Serverless computing is the word of the day, and Microsoft Azure Functions acts a modern serverless architecture delivering event driven cloud computing and configured to comply with application development.

To build the apps themselves, the developers can use their own choice of programming language, giving them the freedom to work optimally.

Intuitive, browser-based user interface — You can write code in the easy-to-use web interface or use your favorite development tool to build and debug.

You can utilize the programming model for a number of activities such as building HTTP-based API, communicating with other servers or orchestrating complex workflows.

Capabilities for implementing code — Being event driven, the application platform has capabilities to implement code triggered by events occurring in any third-party service or on-premise system.

Deploying the Azure Function App Easy integration with Azure and 3rd-party services — Azure Functions offers integration with a number of Azure services apart from several third-party services (like Azure Notification Hubs, Azure Event Grid, Azure Event Hub, Azure Service Bus, Azure CosmosDB, Azure Storage, etc.) in many of the services where you need to run code snippets.

Implement custom features — It is easier to implement custom features with this platform because runtime, templates, UI and underlying WebJobs SDK are all open source projects.

Developers can save time deploying apps by uploading pre-compiled executables because they don’t have to write the code from scratch.

It helps the developers to simply interact with the data sources and services and not worry about the flow of data ‘to and from’ the function.

Developers can send data like queueing message for instance, with the help of the return value of the function, a collector object or an out parameter.

Other functions include: update an external issue tracker, update a backup mirror, trigger CI builds and deploy to your production server.

Once CosmosDBTrigger listens for updates and updates across various partitions, the change feed would publish inserts and updates, but not deletions.

ServiceBusQueueTrigger — Through the service bus queue trigger, the developer can execute the code in the function every time the service bus received a message.

ServiceBusTopicTrigger — When the function is triggered with service bus topic message, the developer can publish and push messages to the topic.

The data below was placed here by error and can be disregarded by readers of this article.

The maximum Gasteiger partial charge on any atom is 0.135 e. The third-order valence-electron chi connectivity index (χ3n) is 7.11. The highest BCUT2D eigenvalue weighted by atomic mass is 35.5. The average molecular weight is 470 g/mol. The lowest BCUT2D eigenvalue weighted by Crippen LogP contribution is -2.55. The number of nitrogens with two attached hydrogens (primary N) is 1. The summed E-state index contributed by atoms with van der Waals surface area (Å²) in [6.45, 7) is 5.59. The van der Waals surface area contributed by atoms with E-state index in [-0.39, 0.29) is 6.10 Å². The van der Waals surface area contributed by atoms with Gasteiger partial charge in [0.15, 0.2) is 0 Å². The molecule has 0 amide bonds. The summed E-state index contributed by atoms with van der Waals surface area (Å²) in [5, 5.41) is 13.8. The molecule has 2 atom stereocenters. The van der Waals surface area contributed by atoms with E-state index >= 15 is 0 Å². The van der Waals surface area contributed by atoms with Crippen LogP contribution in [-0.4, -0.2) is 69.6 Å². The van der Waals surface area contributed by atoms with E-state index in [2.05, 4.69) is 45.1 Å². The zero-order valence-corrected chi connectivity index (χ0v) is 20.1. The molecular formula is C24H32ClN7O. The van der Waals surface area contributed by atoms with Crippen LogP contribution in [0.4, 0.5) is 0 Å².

Azure Functions integrates with a number of third-party services, on-premises services and several Azure services to trigger the functions or serve as input/output for the code.

These are the integrations supported by Azure Functions: Azure Cosmos DB, Azure Event Hubs, Azure Event Grid, Azure Mobile Apps (tables), Azure Notification Hubs, Azure Service Bus (queues and topics), Azure Storage (blob, queues, and tables), GitHub (webhooks), On-premises (using Service Bus), Twilio (SMS messages).

It is possible to monitor and troubleshoot functions with the logging capabilities provided within this compute-on demand, event driven experience.

It helps in processing data, coordinating with different systems for IoT, integrating various processes and systems and building simple APIs and microservices.

Whenever you need to scale your app during peak seasons and high demand hours, this platform would manage it easily, and you don’t have to worry about capacity planning concerns.

Hence, developers can make full use of Azure Functions to build HTTP based end points that can be seamlessly accessed by a varied selection of applications, mobile and IoT devices.

Once the data transfer happens, another function is triggered wherein notifications about the data are sent to the mobile app using Notifications Hub.

This is a far cry from traditional application development as it requires complex IT infrastructure that was often unwieldy, expensive and time consuming.

Cloud computing improved things a bit, but with serverless computing, the latest buzzword in the world of app development, there was a sea of change in the way things moved.

Through Azure Functions serverless architecture, it is possible to stop worrying about all the infrastructure considerations you once faced, and just focus on creating and uploading proper code.